FIRST VEGETABLE GARDEN
THE OZ VICTORY GARDEN
GARDENING TO SAVE MONEY
INCREASE YOUR BOTANY SAVVY
TILLING VS CULTIVATING
THE PERILS OF PEAT
THE DIRT ON SOIL
TINES, TINES, TINES
WHY AND HOW TO TILL
RENT OR BUY
HOW TO RENT & USE A BACKHOE
FALL LANDSCAPING TIPS
ECO FRIENDLY TIPS
USING GOOD PESTS TO FIGHT BAD PESTS
BUYING A LAWN MOWER?
MY NEW TILLER
Tine Design Time
Why is Tine Design Important?
Let’s start with small, or mini-tillers. Small tiller tine design is an interesting and important subject. After all, the tines are the only parts of the tiller that come into direct contact with the soil. Regardless of the power source – gas or electric, 2-cycle or 4-cycle, the tines do the work. And, like all tools, the tine’s design determines how well the work gets done.
The First Small Tiller
As you may already know by now I own and really like my Mantis Tiller. When I was considering buying a small tiller, I received a lot of mail from Mantis. I remember reading that the Mantis Tiller was first introduced by Little Wonder®, the parent company, as a tool for landscapers. It used cleverly designed and patented “serpentine” tines. I was told by the marketing folks at Mantis, when I visited their booth at the Philadelphia Flower Show, that these tines were carefully researched and developed over a period of time through trial and error (that must have been a fun project!). They were specifically designed to rip through soil in spite of the tiller’s light weight.
Because of their design, the serpentine tines attack the soil like a saw blade attacking wood. Actually, they’re more like a set of curvy saw blades that do more than just cut a slit; they cut an 8” wide swath. (I remember seeing a video that showed their tines actually chewing through particle board!)
Serpentine Tines are Reversible
The Mantis serpentine tines are also reversible; they can be used in the more aggressive tilling mode where the teeth really bite into the soil or sod, or they can be used in the cultivating position, where they tend to cultivate only the top 2 or 3” of the garden’s surface.
Mini “Bolo” Tines
When I was considering the purchase of a small tiller, most of the other manufacturers used mini “bolo tines” like the tines shown below. These tines tend to attack the soil more like a golf club than like a saw blade. While the bolo design works quite well for large, heavy tillers whose tines rotate a slower rpm’s, in my opinion the design doesn’t work as well on lighter tillers whose tines rotate at much faster speeds.
Hoffco manufactures a small tiller that comes with mini-bolo tines, but they also offer “digging tines” as an additional attachment. Their digging tines are similar to the serpentine tines, except that they’re not as “wavy.”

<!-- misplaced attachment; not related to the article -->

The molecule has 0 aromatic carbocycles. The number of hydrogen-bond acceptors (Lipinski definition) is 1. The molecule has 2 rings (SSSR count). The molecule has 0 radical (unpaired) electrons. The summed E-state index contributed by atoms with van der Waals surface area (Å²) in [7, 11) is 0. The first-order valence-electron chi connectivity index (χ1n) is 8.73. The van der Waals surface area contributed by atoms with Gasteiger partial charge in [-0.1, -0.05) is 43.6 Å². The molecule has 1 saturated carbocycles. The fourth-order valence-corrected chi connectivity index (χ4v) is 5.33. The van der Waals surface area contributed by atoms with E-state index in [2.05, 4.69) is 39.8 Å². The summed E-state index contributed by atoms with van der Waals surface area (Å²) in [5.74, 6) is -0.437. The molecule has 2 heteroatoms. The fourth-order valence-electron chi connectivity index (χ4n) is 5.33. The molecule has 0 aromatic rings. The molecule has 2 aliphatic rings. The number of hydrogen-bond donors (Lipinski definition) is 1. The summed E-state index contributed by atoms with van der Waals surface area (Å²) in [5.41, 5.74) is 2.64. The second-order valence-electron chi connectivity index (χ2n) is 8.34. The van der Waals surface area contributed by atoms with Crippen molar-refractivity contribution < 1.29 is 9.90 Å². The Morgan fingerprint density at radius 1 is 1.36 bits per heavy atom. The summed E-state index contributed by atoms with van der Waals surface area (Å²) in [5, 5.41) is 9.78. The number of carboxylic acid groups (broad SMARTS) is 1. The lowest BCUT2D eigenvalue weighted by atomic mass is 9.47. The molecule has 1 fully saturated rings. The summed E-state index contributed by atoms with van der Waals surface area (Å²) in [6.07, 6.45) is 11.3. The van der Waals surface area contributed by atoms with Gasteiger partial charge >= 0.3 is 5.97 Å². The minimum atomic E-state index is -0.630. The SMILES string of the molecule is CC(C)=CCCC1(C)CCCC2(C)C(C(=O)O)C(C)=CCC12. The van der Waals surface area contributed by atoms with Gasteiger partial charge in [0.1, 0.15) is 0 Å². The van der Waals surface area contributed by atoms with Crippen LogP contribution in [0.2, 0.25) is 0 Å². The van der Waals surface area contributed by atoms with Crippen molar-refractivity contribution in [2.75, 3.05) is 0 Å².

Think of it this way … Would you rather break up soil with a bunch of spinning saw blades or a bunch of little golf clubs?
Medium and Large Tillers
Most of the medium size tillers are “front-tine tillers” that are designed so that the tines spin in a forward direction, pulling the tiller forward. Tilling occurs as the operator applies physical pressure to hold back the tiller’s motion, which causes the tines to dig into the soil. Using a medium size front tine tiller runs the gamut of being a pleasant workout to hard work.
Virtually all large tillers are rear-tine tillers. A key difference is that rear tine tiller tines are powered independently from the wheels. So, you can speed up the tines without speeding up the distance covered, or how fast you need to walk to keep up with the tiller. The independent operation of the tines and the wheels enables you to control how deep you till the soil.
Another key tine difference on some large tillers is the concept of counter-rotating tines. While I’ve never used a tiller with counter-rotating tines, I’ve read and heard from others that they’re not as easy to use as traditional forward rotating tines.
Well, that’s about all I know about tines.
If you have any comments, I’d really like to hear from you.
The Garden Of Oz
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ReviewsRead Reviews (2)
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4.5 out of 5
February 21, 2013
By: Shawn in Silverdale Wa
I am starting my 5th season in my backyard veggie garden. I have been composting (started with a pile, but now have 4 ea 25sf bins) for 6 years. I picked up a Mantis at a yard sale it would not run. I just got it back from the shop ~ WOW Wonderful little machine! why didn't I get one of these sooner. I use to double dig my garden beds by hand every spring. I have just over 500 sf of raised garden beds ~ that equals a LOT of hand work. Thanks for all the wonderful articles. LOVE MY MANTIS!November 1, 2010